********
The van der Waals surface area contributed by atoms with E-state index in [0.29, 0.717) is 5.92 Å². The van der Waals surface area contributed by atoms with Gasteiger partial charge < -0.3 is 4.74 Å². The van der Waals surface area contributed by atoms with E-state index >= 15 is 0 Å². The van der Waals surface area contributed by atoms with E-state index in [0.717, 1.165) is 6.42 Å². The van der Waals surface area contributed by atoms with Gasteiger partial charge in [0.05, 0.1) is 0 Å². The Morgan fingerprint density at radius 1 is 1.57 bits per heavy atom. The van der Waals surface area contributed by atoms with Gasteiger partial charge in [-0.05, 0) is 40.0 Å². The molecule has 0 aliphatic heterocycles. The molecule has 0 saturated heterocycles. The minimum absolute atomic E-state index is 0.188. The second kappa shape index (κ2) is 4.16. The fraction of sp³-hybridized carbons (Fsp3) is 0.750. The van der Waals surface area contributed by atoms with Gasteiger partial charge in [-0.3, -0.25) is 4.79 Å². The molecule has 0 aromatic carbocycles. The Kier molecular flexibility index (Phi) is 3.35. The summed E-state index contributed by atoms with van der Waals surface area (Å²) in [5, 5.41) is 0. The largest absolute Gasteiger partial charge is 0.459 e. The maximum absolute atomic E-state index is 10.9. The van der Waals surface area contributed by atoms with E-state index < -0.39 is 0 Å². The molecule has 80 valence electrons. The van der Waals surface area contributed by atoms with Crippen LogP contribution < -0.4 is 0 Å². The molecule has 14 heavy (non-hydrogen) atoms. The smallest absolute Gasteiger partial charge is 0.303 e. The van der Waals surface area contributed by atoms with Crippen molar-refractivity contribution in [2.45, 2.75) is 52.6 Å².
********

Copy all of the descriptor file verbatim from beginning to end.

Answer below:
The van der Waals surface area contributed by atoms with E-state index in [0.29, 0.717) is 5.92 Å². The van der Waals surface area contributed by atoms with Gasteiger partial charge < -0.3 is 4.74 Å². The van der Waals surface area contributed by atoms with E-state index >= 15 is 0 Å². The van der Waals surface area contributed by atoms with E-state index in [0.717, 1.165) is 6.42 Å². The van der Waals surface area contributed by atoms with Gasteiger partial charge in [0.05, 0.1) is 0 Å². The Morgan fingerprint density at radius 1 is 1.57 bits per heavy atom. The van der Waals surface area contributed by atoms with Gasteiger partial charge in [-0.05, 0) is 40.0 Å². The molecule has 0 aliphatic heterocycles. The molecule has 0 saturated heterocycles. The minimum absolute atomic E-state index is 0.188. The second kappa shape index (κ2) is 4.16. The fraction of sp³-hybridized carbons (Fsp3) is 0.750. The van der Waals surface area contributed by atoms with Gasteiger partial charge in [-0.3, -0.25) is 4.79 Å². The molecule has 0 aromatic carbocycles. The Kier molecular flexibility index (Phi) is 3.35. The summed E-state index contributed by atoms with van der Waals surface area (Å²) in [5, 5.41) is 0. The largest absolute Gasteiger partial charge is 0.459 e. The maximum absolute atomic E-state index is 10.9. The van der Waals surface area contributed by atoms with E-state index < -0.39 is 0 Å². The molecule has 80 valence electrons. The van der Waals surface area contributed by atoms with Crippen LogP contribution < -0.4 is 0 Å². The molecule has 14 heavy (non-hydrogen) atoms. The smallest absolute Gasteiger partial charge is 0.303 e. The van der Waals surface area contributed by atoms with Crippen molar-refractivity contribution in [2.45, 2.75) is 52.6 Å².